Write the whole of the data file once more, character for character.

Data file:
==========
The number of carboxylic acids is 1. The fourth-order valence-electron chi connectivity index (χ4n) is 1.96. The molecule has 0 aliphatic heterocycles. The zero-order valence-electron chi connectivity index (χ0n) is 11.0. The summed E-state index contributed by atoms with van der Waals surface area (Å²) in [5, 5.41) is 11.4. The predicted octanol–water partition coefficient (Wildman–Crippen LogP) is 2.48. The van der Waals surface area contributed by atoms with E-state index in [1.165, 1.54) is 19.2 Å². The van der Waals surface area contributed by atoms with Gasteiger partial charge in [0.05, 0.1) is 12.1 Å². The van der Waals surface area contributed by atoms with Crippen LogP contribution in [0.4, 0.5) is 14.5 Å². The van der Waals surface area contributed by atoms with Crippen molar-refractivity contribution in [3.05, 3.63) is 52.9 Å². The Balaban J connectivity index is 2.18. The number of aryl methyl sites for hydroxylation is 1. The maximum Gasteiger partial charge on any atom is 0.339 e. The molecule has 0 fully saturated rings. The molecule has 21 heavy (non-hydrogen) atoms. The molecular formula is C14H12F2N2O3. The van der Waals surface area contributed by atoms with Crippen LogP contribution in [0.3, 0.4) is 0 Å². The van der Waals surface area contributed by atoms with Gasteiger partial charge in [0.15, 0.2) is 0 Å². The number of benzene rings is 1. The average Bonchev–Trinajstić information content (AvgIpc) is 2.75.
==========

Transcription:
The number of carboxylic acids is 1. The fourth-order valence-electron chi connectivity index (χ4n) is 1.96. The molecule has 0 aliphatic heterocycles. The zero-order valence-electron chi connectivity index (χ0n) is 11.0. The summed E-state index contributed by atoms with van der Waals surface area (Å²) in [5, 5.41) is 11.4. The predicted octanol–water partition coefficient (Wildman–Crippen LogP) is 2.48. The van der Waals surface area contributed by atoms with E-state index in [1.165, 1.54) is 19.2 Å². The van der Waals surface area contributed by atoms with Gasteiger partial charge in [0.05, 0.1) is 12.1 Å². The van der Waals surface area contributed by atoms with Crippen LogP contribution in [0.4, 0.5) is 14.5 Å². The van der Waals surface area contributed by atoms with Crippen molar-refractivity contribution in [3.05, 3.63) is 52.9 Å². The Balaban J connectivity index is 2.18. The number of aryl methyl sites for hydroxylation is 1. The maximum Gasteiger partial charge on any atom is 0.339 e. The molecule has 0 fully saturated rings. The molecule has 21 heavy (non-hydrogen) atoms. The molecular formula is C14H12F2N2O3. The van der Waals surface area contributed by atoms with Crippen LogP contribution in [0.3, 0.4) is 0 Å². The van der Waals surface area contributed by atoms with Gasteiger partial charge in [0.15, 0.2) is 0 Å². The number of benzene rings is 1. The average Bonchev–Trinajstić information content (AvgIpc) is 2.75.